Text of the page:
In a 2013 article for Forbes entitled “7 Reasons To Join A Mastermind Group,” Stephanie Burns describes a mastermind group as “a group of smart people [who] meet weekly, monthly, daily even if it makes sense, to tackle challenges and problems together. They lean on each other, give advice, share connections, and do business with each other when appropriate.” Burns is the founder and CEO of Chic CEO based in San Diego, Calif. She lists advisement, collaborating, extending your network, and cross-promotion as some of the reasons to form a mastermind group. “By interacting and sharing your challenges, it’s almost certain that someone in your mastermind will have a solution for you, and you may also be able to offer a solution, connection, or tactic to help another in the group,” Burns said.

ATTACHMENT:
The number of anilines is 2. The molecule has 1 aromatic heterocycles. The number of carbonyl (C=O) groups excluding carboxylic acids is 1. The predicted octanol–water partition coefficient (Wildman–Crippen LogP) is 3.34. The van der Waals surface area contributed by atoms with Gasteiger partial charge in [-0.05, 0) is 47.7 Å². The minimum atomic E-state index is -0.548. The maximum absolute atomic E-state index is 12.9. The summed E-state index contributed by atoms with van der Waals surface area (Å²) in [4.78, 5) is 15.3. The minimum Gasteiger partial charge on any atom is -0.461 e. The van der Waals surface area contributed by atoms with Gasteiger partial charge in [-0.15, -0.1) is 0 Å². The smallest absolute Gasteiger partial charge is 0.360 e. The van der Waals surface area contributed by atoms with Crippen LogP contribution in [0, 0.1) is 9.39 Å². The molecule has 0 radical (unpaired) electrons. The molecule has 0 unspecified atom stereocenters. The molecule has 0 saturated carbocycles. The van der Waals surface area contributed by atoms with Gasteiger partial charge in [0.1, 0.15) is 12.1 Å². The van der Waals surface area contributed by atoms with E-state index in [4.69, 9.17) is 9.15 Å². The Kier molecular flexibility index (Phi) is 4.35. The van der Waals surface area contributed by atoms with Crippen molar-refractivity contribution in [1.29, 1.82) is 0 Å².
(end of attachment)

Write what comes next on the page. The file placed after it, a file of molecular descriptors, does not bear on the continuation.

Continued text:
“Sometimes you just need some trusted colleagues who are at the same place in their development to hash around ideas with. That, in a nutshell, is the mastermind group,” said Adrienne Montgomerie in a 2015 blog post entitled “How a Mastermind Group Educates Sr Editors” for Copyediting.com. Montgomerie is a certified copyeditor and editorial consultant based in Kingston, Ontario, Canada. “To start your own mastermind group, list the colleagues you turn to regularly for advice (or who you would like to) and who consults you. Pick people who share aspects of your own practice,” Montgomerie said. “One or two points in common is essential, but points of contrast are very important, too. You want to be able to draw on each other’s different strengths.” She also notes: “Your mastermind group doesn’t have to be local. Online chat systems, video conferencing, or even a group email chain can facilitate communications.”